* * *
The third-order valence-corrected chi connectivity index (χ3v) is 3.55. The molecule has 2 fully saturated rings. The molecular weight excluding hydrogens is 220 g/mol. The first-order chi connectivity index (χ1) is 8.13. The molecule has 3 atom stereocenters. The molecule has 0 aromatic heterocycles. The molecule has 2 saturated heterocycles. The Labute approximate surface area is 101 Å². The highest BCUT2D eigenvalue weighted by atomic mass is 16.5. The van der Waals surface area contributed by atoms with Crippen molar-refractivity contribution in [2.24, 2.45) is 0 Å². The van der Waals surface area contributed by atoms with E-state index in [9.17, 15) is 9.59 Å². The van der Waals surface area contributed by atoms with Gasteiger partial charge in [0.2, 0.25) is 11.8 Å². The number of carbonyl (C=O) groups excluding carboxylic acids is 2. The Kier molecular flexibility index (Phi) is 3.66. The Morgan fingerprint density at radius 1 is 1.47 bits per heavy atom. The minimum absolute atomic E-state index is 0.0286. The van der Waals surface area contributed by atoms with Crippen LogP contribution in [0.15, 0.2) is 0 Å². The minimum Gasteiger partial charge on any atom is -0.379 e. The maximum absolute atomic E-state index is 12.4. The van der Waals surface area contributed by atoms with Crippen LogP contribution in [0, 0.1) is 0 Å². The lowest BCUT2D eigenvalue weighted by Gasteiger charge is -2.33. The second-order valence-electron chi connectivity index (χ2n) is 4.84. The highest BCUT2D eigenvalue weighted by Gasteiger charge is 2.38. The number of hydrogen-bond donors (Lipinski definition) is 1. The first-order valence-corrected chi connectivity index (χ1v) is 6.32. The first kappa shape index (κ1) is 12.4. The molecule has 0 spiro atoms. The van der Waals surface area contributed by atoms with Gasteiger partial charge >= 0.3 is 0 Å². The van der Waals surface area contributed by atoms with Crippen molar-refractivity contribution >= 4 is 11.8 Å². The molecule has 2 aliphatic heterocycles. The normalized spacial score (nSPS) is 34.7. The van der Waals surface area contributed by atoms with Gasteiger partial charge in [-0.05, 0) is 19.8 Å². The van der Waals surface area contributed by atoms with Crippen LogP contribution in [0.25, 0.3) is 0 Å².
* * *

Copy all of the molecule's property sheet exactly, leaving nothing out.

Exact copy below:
The third-order valence-corrected chi connectivity index (χ3v) is 3.55. The molecule has 2 fully saturated rings. The molecular weight excluding hydrogens is 220 g/mol. The first-order chi connectivity index (χ1) is 8.13. The molecule has 3 atom stereocenters. The molecule has 0 aromatic heterocycles. The molecule has 2 saturated heterocycles. The Labute approximate surface area is 101 Å². The highest BCUT2D eigenvalue weighted by atomic mass is 16.5. The van der Waals surface area contributed by atoms with Crippen molar-refractivity contribution in [2.24, 2.45) is 0 Å². The van der Waals surface area contributed by atoms with E-state index in [9.17, 15) is 9.59 Å². The van der Waals surface area contributed by atoms with Gasteiger partial charge in [0.2, 0.25) is 11.8 Å². The number of carbonyl (C=O) groups excluding carboxylic acids is 2. The Kier molecular flexibility index (Phi) is 3.66. The Morgan fingerprint density at radius 1 is 1.47 bits per heavy atom. The minimum absolute atomic E-state index is 0.0286. The van der Waals surface area contributed by atoms with Crippen LogP contribution in [0.15, 0.2) is 0 Å². The minimum Gasteiger partial charge on any atom is -0.379 e. The maximum absolute atomic E-state index is 12.4. The van der Waals surface area contributed by atoms with Crippen LogP contribution in [0, 0.1) is 0 Å². The lowest BCUT2D eigenvalue weighted by Gasteiger charge is -2.33. The second-order valence-electron chi connectivity index (χ2n) is 4.84. The highest BCUT2D eigenvalue weighted by Gasteiger charge is 2.38. The number of hydrogen-bond donors (Lipinski definition) is 1. The first-order valence-corrected chi connectivity index (χ1v) is 6.32. The first kappa shape index (κ1) is 12.4. The molecule has 0 spiro atoms. The van der Waals surface area contributed by atoms with Gasteiger partial charge >= 0.3 is 0 Å². The van der Waals surface area contributed by atoms with Crippen molar-refractivity contribution >= 4 is 11.8 Å². The molecule has 2 aliphatic heterocycles. The normalized spacial score (nSPS) is 34.7. The van der Waals surface area contributed by atoms with Gasteiger partial charge in [-0.05, 0) is 19.8 Å². The van der Waals surface area contributed by atoms with Crippen LogP contribution in [0.25, 0.3) is 0 Å².